The most widespread native Ceanothus in our region. Its known by two common names, red stem Ceanothus which is fairly self explanartory and Oregon tea. A large growing shrub to small tree with conspicuous sanguine stems clad in large mid green leaves, this completely deciduous shrub is not known for fall color making due with yellow and off green before abandoning it. Fast growing to 12′ tall in May-July depending on elevation frothy white, fragrant flowers loosely decorate this sparse plant. In full sun and with regular irrigation it achieves tree-like status quickly. In the shade it makes rounded twiggy plant that is much less graceful. A wonderful native for pollinators and birds. Pollinators relish the flowers and birds make off with the black and brown seeds. Very graceful when well grown and that means average soil and water to establish then none in subsequent years. Excellent bordering woods and thickets. Naturally occurring with Frangula (Rhamnus) purshiana and Rosa nutkatensis var. nutkatensis. Tolerates more summer water than most Ceanothus but none is necessary. Not deer resistant. Native in the Portland city limits. Oregon native plant.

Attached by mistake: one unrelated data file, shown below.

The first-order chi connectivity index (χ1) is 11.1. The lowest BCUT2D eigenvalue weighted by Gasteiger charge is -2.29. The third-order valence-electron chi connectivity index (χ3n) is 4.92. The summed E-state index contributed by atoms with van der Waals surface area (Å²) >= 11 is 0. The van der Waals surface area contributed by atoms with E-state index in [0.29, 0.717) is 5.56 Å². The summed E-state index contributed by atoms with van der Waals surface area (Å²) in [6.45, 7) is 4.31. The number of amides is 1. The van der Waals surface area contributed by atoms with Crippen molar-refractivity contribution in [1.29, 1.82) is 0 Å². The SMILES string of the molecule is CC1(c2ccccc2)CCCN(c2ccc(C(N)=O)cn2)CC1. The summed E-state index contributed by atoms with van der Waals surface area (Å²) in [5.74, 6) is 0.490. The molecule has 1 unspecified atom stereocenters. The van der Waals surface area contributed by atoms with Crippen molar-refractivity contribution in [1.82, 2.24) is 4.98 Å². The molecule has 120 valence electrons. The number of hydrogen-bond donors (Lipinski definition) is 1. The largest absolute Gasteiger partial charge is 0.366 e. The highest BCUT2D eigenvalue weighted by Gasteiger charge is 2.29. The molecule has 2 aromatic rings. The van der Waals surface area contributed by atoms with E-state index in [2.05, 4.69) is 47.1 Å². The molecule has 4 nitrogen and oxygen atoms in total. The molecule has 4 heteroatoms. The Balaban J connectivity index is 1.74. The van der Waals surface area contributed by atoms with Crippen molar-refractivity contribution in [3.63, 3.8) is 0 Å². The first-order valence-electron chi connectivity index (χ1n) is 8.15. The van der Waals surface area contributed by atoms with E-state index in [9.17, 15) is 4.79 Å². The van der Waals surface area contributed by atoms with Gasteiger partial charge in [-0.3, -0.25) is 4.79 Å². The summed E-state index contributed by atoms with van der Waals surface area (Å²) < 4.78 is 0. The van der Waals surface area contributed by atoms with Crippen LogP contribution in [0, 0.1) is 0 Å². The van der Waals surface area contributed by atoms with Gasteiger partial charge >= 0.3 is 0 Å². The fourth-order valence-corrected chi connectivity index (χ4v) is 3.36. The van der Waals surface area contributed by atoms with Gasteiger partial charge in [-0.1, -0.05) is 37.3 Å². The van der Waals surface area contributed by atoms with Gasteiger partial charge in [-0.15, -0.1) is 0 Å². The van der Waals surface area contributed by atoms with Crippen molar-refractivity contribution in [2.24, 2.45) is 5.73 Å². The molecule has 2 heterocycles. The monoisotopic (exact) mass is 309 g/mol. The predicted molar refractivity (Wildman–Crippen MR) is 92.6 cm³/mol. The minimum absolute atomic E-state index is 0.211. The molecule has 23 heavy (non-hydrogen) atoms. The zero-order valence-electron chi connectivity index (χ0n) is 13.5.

Deerbrush is a widespread species in Oregon favoring areas with extensive summer drought. Its found primarily in the southern 1/3 of southwest Oregon and the north central part of the state into southern Washington. A small population exists on Skinners Butte in Eugene. Wide spreading semi-deciduous to deciduous shrub with young stems that remain green. Locally it is most common from about Dog mountain in the Gorge to the east and is extensive throughout Hood River and Wasco counties. This is an ideal shrub for revegetation areas, it naturally responds to fire, in fact the seeds must be exposed to boiling water to germinate. This species comes in a very wide range of colors. from clear white to deep blue and occasional shades of lilac pink. It may only be raised from seed so flower color is naturally variable. The plumes of flowers are large and airy displaying the color of the flower vividly. The most common flower color in Oregon is light blue. In late May and June a wonderful wildflower drive is up the Hood River Valley. These frothy blue, to pink to white flowers literally foam out from under native oaks and conifers. Its very conspicuous at that time too on the Rowena plateau. A word of warning not only does this shrub encourage deer browse it is also the unfortunate home of many deer ticks. Photograph carefully. Here it is found with such associates as Holodiscus, Toxicodendron, Symphoricarpos and Arctostaphylos. This brushy plant derives its name from the familiar sight of black tail deer breast height chomping away in extensive groves. Not a long lived shrub 7-10 years but it fixes nitrogen efficiently and improves the soil for successors. Full sun to very light shade, best on a dry slope. Water to establish then only what falls from the sky in subsequent years. Very hardy to cold enduring subzero temperatures. Beautiful pollinator heaven in bloom. To 3-7′ tall and as wide in several years. Oregon native plant.